It was late Tuesday morning, a House committee was set to hear the high-profile “red flag” gun bill in just a couple hours, and a key report — one that was needed for the hearing to begin — wasn’t ready yet. One building over from the Roundhouse, the pressure was on as Cathy Fernandez and her analysts waited for input from a state agency in order to complete the report for Senate Bill 5 and send it over to the House. To make matters even more difficult, it was a snow day and the rest of state government was closed. Now, multiply that experience to the nth degree. That’s about what it’s like to be a Legislative Finance Committee contract analyst tasked with writing the “fiscal impact reports” required for every piece of legislation filed during the session.
This week, Intel announced it would hire 300 more employees. Those new hires would bring the number of employees at its massive Rio Rancho plant to around 1,500, well below the peak of nearly 7,000 employees, decades ago. Economic Development Department Secretary Alicia J. Keyes called it “good news” as the state tries to diversify its economy. Diversifying the economy has been a rallying cry for years, as the state has increasingly been reliant on oil and gas money to balance the state budget. If the most recent Legislative Finance Committee hearing last week is any indication, those efforts are still a work in progress.
The Roundhouse, January 2011: Flanked by colorful bouquets, a pink and white corsage pinned to her dark blue suit, Gov. Susana Martinez invoked the blossoming of a new era for New Mexico in her first State of the State address. She was the nation’s first Latina governor, soon to be named one of Time magazine’s 100 most influential people. She had a plan for New Mexico and intended to execute it with a prosecutor’s precision. Her message: New Mexico was in a state of financial crisis. “No more shell games,” she announced to applause.
RED RIVER — The state is facing a big hole when it comes to the state budget, lawmakers were told at the latest meeting of the interim Legislative Finance Committee. The projected $325 million deficit for the current year’s budget comes in part because state revenue projections from January were off by more than half a billion dollars. A larger-than-expected downturn in the oil and gas industry made a big part of the decline. This year, the state House of Representatives passed a budget based on the January projections, but the state Senate drastically slashed that budget before sending it back to the House. But even the big cuts in the final budget for this year leave a lot to be done.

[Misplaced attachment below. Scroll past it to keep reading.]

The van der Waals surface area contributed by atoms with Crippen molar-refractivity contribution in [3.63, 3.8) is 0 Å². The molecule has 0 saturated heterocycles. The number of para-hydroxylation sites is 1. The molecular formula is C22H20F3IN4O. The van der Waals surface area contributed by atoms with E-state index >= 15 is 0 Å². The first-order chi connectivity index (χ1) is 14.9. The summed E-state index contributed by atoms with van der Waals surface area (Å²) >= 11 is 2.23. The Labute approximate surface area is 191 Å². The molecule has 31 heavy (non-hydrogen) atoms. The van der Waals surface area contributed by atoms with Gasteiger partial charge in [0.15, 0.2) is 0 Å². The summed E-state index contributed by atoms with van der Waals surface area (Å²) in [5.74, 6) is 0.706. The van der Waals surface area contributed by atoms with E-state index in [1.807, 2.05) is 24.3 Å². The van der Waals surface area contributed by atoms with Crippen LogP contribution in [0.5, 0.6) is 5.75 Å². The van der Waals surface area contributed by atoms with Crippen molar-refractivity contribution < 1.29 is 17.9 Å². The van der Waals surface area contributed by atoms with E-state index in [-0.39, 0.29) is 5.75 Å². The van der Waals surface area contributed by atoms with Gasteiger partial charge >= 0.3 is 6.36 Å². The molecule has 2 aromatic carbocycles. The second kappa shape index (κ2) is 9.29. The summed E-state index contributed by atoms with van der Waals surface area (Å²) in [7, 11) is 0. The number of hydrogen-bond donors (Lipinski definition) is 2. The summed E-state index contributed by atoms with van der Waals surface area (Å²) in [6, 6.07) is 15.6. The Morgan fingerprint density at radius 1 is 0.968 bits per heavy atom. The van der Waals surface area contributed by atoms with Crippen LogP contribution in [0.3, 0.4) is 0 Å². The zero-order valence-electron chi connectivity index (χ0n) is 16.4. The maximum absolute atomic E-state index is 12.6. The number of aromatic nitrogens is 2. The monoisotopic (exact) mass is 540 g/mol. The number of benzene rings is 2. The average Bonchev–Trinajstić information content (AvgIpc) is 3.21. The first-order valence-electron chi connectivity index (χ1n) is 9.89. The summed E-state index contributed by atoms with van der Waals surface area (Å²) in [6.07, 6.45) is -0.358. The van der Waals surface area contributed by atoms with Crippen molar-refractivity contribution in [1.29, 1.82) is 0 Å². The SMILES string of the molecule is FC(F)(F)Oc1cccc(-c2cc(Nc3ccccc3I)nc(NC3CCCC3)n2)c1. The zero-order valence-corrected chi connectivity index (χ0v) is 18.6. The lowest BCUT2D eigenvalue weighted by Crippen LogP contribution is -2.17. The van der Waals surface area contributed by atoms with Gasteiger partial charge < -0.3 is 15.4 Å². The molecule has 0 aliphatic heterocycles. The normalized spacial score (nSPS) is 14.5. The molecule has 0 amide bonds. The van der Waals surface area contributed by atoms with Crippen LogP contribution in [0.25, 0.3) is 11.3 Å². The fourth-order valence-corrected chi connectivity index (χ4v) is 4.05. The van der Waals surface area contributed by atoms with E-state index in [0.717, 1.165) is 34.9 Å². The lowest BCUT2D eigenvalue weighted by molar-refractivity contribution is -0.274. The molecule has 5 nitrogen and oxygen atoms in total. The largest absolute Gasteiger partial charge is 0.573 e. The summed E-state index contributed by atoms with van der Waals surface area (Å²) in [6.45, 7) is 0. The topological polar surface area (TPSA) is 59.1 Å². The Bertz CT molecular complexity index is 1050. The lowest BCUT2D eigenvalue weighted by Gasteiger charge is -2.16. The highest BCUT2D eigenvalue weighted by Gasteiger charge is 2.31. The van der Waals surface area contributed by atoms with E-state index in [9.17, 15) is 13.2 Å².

Legislators were told by the Legislative Finance Committee director Monday that the budget situation is still dire. “We’re on fumes,” LFC Director David Abbey told the Revenue Stabilization and Tax Policy Interim Committee. The legislators will have to deal with revenue that is down ten percent from last year, Abbey said. The state predicted a five percent drop in revenue. Abbey said a special session may be needed to address any shortfall.
Oil prices are tracking with the January projections but many other indicators show potential trouble for New Mexico’s budget situation. That was the news from Monday’s meeting of the Legislative Finance Committee, the first such meeting since the end of the legislative session. Taxation and Revenue Department officials were quick to mention that this was not another projection, but rather a review of January predictions. The January projections had a sharp reduction in prices from previous estimates and resulted in a lean budget that relied on tapping reserves and sweeping money from various funds with the hopes that future revenues would be able to fill those holes. Oil and gas
While oil saw the glimmer of good news with prices, the dropping drilling activity and even a winter storm put a damper on that news.